Female ovariectomized (OVX) BALB/c mice weighing approximately 20 g were obtained from Charles River, Inc. The animals were housed 5 per cage. Groups of 5 mice were treated with E1 (0.02 μg/0.1 mL s.c.) or 17β-HSD1 inhibitor at 10, 50, and 250 μg (0.1 mL s.c.) daily for 7 days. The inhibitor or E1 was first dissolved in EtOH and thereafter, we added PG to obtain the appropriate concentration in vehicle fluid (8% EtOH/92% PG). Animals were killed 24 hours after administration of the last dose of compound and uteri and vagina were removed, excised of fat, and weighed. Total body weights of mice were also recorded.
Inhibition of E1-stimulated T-47D tumor growth in nude OVX mice (xenograft model).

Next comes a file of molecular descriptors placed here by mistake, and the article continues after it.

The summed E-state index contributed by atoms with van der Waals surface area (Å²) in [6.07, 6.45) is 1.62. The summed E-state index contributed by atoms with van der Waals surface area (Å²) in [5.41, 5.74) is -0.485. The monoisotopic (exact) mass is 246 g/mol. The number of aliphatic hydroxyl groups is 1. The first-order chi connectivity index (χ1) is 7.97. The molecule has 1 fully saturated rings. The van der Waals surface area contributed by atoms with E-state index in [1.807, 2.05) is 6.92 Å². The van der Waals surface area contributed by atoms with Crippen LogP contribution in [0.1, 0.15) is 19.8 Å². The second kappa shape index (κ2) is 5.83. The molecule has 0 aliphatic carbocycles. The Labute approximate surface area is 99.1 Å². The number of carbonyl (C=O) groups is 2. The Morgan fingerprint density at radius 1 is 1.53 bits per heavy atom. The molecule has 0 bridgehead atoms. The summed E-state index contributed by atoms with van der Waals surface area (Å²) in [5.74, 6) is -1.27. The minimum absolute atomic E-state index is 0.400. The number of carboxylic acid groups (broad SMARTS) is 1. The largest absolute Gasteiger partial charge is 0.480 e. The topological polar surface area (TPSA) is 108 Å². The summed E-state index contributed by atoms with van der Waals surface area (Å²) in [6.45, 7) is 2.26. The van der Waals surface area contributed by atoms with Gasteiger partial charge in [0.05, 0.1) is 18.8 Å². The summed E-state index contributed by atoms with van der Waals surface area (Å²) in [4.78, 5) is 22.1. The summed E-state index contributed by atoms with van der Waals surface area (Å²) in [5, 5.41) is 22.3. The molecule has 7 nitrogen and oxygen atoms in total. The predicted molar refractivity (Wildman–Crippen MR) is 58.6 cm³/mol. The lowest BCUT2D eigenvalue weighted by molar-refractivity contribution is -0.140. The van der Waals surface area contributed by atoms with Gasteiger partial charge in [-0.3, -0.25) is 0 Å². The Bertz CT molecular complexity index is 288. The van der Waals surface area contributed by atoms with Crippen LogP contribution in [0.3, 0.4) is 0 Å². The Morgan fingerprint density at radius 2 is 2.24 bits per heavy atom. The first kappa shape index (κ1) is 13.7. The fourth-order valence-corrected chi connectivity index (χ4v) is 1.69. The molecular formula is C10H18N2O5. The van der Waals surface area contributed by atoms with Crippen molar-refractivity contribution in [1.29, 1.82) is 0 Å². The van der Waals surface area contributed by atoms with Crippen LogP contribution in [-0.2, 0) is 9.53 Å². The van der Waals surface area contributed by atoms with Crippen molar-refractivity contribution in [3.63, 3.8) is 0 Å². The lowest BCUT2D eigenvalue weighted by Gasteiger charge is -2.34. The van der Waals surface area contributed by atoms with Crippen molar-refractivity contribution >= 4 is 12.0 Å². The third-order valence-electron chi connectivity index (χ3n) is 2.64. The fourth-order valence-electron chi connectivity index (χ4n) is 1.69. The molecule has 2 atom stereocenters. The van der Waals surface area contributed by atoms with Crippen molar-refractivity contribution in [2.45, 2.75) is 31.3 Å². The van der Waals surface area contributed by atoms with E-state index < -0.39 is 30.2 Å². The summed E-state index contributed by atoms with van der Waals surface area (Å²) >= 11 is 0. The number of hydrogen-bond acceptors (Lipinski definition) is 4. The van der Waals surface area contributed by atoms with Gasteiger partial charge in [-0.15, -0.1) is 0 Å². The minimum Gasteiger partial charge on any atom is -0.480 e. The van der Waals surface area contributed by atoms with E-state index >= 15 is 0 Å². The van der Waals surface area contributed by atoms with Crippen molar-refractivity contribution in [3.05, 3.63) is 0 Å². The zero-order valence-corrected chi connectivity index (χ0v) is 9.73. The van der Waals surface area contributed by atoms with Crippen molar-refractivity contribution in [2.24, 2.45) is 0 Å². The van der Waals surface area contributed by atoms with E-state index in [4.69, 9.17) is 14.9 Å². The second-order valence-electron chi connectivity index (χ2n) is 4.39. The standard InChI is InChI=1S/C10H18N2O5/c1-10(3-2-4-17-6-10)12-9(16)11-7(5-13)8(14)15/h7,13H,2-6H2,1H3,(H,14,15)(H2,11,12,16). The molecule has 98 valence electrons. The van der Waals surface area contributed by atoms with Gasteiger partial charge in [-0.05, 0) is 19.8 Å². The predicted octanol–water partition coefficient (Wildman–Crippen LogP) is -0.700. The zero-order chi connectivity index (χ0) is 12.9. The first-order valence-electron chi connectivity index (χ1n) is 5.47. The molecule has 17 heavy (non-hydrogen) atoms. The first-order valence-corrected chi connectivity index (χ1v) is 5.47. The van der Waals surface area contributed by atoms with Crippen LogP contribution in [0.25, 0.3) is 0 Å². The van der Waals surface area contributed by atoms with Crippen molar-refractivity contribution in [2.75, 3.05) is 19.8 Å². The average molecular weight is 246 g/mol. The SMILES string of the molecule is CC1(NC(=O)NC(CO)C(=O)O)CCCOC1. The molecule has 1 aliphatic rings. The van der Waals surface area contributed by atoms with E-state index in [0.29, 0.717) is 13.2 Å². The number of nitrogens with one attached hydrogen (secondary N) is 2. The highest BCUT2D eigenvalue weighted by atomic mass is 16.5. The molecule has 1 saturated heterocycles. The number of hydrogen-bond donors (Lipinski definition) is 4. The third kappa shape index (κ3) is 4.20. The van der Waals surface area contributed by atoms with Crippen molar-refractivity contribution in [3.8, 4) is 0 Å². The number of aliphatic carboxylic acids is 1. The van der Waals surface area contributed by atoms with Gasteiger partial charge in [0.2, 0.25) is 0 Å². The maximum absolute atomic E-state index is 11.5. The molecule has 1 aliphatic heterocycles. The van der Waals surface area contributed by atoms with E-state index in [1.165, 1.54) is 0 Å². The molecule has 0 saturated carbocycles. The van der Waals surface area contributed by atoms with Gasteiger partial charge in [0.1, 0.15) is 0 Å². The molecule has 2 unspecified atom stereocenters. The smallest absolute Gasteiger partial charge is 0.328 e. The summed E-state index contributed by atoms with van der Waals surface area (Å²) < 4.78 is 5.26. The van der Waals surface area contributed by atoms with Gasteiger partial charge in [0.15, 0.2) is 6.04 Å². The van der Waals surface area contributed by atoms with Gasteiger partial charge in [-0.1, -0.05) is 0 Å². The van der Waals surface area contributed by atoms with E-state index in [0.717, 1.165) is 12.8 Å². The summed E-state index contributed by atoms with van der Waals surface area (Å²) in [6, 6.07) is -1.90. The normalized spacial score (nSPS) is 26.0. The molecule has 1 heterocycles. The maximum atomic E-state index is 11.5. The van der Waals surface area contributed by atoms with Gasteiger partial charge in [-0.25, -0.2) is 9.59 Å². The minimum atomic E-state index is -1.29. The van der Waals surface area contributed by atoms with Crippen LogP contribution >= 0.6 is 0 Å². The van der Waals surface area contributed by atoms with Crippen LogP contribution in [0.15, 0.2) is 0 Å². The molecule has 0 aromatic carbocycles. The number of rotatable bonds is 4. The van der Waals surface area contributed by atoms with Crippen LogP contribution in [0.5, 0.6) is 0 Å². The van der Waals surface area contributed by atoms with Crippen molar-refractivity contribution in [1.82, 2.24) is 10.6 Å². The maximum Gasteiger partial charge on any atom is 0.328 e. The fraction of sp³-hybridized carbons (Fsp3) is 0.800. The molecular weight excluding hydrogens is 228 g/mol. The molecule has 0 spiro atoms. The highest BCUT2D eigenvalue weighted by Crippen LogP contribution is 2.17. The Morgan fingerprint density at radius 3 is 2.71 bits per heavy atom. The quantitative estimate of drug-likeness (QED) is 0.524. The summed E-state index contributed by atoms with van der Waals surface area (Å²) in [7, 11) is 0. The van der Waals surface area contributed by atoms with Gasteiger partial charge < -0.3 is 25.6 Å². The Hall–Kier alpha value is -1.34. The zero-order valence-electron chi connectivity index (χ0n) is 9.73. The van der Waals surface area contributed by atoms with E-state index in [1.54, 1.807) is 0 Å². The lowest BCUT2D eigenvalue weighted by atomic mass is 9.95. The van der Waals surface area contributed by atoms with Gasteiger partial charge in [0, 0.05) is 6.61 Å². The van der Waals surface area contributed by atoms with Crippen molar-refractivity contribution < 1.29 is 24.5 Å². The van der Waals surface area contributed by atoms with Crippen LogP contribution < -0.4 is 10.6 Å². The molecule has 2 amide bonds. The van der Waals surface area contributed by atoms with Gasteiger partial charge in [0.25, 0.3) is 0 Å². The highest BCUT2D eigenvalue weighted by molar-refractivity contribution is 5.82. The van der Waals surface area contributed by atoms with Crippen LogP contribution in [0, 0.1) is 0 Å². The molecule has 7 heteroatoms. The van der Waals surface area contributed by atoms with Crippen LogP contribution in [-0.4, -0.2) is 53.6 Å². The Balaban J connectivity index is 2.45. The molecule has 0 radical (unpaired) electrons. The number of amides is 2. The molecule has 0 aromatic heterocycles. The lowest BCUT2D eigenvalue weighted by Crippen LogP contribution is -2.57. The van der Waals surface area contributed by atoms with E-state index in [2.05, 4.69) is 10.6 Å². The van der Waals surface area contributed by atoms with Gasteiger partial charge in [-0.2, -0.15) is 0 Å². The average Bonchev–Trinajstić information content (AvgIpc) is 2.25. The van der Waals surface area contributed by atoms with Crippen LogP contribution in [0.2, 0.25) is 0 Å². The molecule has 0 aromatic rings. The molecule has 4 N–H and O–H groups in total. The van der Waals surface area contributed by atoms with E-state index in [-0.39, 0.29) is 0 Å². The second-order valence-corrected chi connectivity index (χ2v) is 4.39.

Female OVX BALB/c athymic nude mice weighing approximately 20 g were obtained from Charles River, Inc. The animals were housed 5 per cage. For the inhibition of T-47D tumor growth, 24 hours after a predose of E1 [0.1 μg/0.1 mL of vehicle (8% EtOH/92% PG)] injected subcutaneously per mouse, mice were inoculated subcutaneously with 1 × 107 T-47D cells in 50 μL Matrigel (BD Biosciences) into both flanks of each mouse. T-47D tumor growth was stimulated using E1 (0.1 μg/0.1 mL vehicle s.c.) per mouse per day for 15 days. From day 16, animals with tumors were randomized in function of tumor volume and separated into 3 groups. Group 1 (control mice) was treated 32 days subcutaneously with 0.1 mL of vehicle alone (8% EtOH/92% PG) per mouse per day. Group 2 (E1 0.1 μg) was treated 32 days subcutaneously with E1 (0.1 μg/0.1 mL vehicle s.c.) per mouse per day. Group 3 (E1 0.1 μg + PBRM 250 μg) was treated with E1 (0.1 μg) and PBRM (250 μg) in a combined subcutaneous injection (0.1 mL of vehicle) per mouse per day for 32 days. The inhibitor of E1 was first dissolved in EtOH and thereafter, we added PG to obtain the appropriate concentration in vehicle fluid (8% EtOH/92% PG). The mice were weighed at start, and the volumes of tumors were determined by external caliper twice a week and the greatest longitudinal diameter (length) and the greatest transverse diameter (width) were determined. Tumor area (mm2) was calculated using the formula 1/2 (length × width) × π. The area measured on the first day of treatment was taken as 100%, and changes in tumor size were expressed as a percentage of initial tumor area. At the end of the studies, the mice were terminally anaesthetized, and final body weights and tumor sizes were determined. Uteri and vagina were removed, excised of fat, and weighed (38–40).